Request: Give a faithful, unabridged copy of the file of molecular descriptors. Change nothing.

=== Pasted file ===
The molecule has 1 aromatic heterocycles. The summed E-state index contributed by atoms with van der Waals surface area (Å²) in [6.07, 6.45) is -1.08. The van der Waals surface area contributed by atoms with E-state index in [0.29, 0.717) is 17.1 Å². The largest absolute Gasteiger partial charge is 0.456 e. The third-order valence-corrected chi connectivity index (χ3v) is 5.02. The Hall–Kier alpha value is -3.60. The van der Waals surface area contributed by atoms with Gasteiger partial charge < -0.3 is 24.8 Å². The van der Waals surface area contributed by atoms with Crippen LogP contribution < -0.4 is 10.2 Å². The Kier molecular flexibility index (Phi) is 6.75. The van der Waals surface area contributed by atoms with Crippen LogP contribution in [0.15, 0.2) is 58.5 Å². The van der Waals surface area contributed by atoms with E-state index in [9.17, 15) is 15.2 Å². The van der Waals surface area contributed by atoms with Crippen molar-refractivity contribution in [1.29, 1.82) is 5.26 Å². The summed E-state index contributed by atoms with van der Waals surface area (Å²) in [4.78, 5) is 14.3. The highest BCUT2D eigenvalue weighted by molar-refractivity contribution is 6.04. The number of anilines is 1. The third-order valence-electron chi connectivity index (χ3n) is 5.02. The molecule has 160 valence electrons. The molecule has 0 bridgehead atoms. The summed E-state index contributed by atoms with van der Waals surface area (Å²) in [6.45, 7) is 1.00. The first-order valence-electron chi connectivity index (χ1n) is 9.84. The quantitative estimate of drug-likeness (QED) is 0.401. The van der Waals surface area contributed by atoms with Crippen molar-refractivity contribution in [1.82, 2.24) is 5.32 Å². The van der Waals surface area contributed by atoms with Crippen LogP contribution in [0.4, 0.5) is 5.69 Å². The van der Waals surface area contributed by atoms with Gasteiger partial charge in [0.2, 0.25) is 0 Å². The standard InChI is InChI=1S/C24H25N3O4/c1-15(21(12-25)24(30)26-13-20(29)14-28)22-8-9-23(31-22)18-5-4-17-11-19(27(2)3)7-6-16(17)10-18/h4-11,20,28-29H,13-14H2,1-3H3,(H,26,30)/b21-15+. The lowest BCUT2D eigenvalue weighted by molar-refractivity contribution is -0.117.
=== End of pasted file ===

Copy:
The molecule has 1 aromatic heterocycles. The summed E-state index contributed by atoms with van der Waals surface area (Å²) in [6.07, 6.45) is -1.08. The van der Waals surface area contributed by atoms with E-state index in [0.29, 0.717) is 17.1 Å². The largest absolute Gasteiger partial charge is 0.456 e. The third-order valence-corrected chi connectivity index (χ3v) is 5.02. The Hall–Kier alpha value is -3.60. The van der Waals surface area contributed by atoms with Gasteiger partial charge < -0.3 is 24.8 Å². The van der Waals surface area contributed by atoms with Crippen LogP contribution < -0.4 is 10.2 Å². The Kier molecular flexibility index (Phi) is 6.75. The van der Waals surface area contributed by atoms with Crippen LogP contribution in [0.15, 0.2) is 58.5 Å². The van der Waals surface area contributed by atoms with E-state index in [9.17, 15) is 15.2 Å². The van der Waals surface area contributed by atoms with Crippen molar-refractivity contribution in [1.29, 1.82) is 5.26 Å². The summed E-state index contributed by atoms with van der Waals surface area (Å²) in [4.78, 5) is 14.3. The highest BCUT2D eigenvalue weighted by molar-refractivity contribution is 6.04. The number of anilines is 1. The third-order valence-electron chi connectivity index (χ3n) is 5.02. The molecule has 160 valence electrons. The molecule has 0 bridgehead atoms. The summed E-state index contributed by atoms with van der Waals surface area (Å²) in [6.45, 7) is 1.00. The first-order valence-electron chi connectivity index (χ1n) is 9.84. The quantitative estimate of drug-likeness (QED) is 0.401. The van der Waals surface area contributed by atoms with Crippen molar-refractivity contribution in [1.82, 2.24) is 5.32 Å². The van der Waals surface area contributed by atoms with Crippen LogP contribution in [0.4, 0.5) is 5.69 Å². The van der Waals surface area contributed by atoms with Gasteiger partial charge in [0.2, 0.25) is 0 Å². The standard InChI is InChI=1S/C24H25N3O4/c1-15(21(12-25)24(30)26-13-20(29)14-28)22-8-9-23(31-22)18-5-4-17-11-19(27(2)3)7-6-16(17)10-18/h4-11,20,28-29H,13-14H2,1-3H3,(H,26,30)/b21-15+. The lowest BCUT2D eigenvalue weighted by molar-refractivity contribution is -0.117.